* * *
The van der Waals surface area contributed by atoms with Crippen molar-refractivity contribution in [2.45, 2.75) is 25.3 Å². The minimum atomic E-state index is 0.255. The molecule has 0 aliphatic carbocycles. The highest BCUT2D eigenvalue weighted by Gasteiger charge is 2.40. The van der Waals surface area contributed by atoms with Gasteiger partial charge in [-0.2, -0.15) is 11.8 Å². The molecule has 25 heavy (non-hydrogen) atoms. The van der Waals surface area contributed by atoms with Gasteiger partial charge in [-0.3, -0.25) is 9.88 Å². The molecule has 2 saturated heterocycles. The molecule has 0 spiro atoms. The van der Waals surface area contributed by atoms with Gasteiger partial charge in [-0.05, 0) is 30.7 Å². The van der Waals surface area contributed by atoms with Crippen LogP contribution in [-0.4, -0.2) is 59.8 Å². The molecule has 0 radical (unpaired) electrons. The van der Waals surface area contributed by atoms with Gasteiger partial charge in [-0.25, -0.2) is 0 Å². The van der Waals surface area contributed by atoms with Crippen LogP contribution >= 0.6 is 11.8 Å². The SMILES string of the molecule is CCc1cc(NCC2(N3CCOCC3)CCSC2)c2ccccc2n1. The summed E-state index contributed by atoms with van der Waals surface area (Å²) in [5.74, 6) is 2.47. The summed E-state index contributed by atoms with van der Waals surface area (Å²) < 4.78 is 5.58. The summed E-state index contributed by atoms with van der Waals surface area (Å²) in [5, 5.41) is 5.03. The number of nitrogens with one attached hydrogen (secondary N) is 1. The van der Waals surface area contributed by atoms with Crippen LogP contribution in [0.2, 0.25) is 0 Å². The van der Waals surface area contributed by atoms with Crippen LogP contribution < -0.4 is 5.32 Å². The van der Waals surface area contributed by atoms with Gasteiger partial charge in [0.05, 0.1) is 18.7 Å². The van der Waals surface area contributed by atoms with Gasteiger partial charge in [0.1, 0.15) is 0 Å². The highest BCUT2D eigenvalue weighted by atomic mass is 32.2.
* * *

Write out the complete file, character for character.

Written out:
The van der Waals surface area contributed by atoms with Crippen molar-refractivity contribution in [2.45, 2.75) is 25.3 Å². The minimum atomic E-state index is 0.255. The molecule has 0 aliphatic carbocycles. The highest BCUT2D eigenvalue weighted by Gasteiger charge is 2.40. The van der Waals surface area contributed by atoms with Gasteiger partial charge in [-0.2, -0.15) is 11.8 Å². The molecule has 25 heavy (non-hydrogen) atoms. The van der Waals surface area contributed by atoms with Gasteiger partial charge in [-0.3, -0.25) is 9.88 Å². The molecule has 2 saturated heterocycles. The molecule has 0 spiro atoms. The van der Waals surface area contributed by atoms with Gasteiger partial charge in [-0.05, 0) is 30.7 Å². The van der Waals surface area contributed by atoms with Crippen LogP contribution in [-0.4, -0.2) is 59.8 Å². The molecule has 0 radical (unpaired) electrons. The van der Waals surface area contributed by atoms with Gasteiger partial charge in [-0.25, -0.2) is 0 Å². The van der Waals surface area contributed by atoms with Crippen LogP contribution >= 0.6 is 11.8 Å². The SMILES string of the molecule is CCc1cc(NCC2(N3CCOCC3)CCSC2)c2ccccc2n1. The summed E-state index contributed by atoms with van der Waals surface area (Å²) in [5.74, 6) is 2.47. The summed E-state index contributed by atoms with van der Waals surface area (Å²) < 4.78 is 5.58. The summed E-state index contributed by atoms with van der Waals surface area (Å²) in [5, 5.41) is 5.03. The number of nitrogens with one attached hydrogen (secondary N) is 1. The van der Waals surface area contributed by atoms with Crippen LogP contribution in [0.2, 0.25) is 0 Å². The van der Waals surface area contributed by atoms with Crippen LogP contribution < -0.4 is 5.32 Å². The van der Waals surface area contributed by atoms with Gasteiger partial charge in [0.05, 0.1) is 18.7 Å². The van der Waals surface area contributed by atoms with Gasteiger partial charge in [0.1, 0.15) is 0 Å². The highest BCUT2D eigenvalue weighted by atomic mass is 32.2.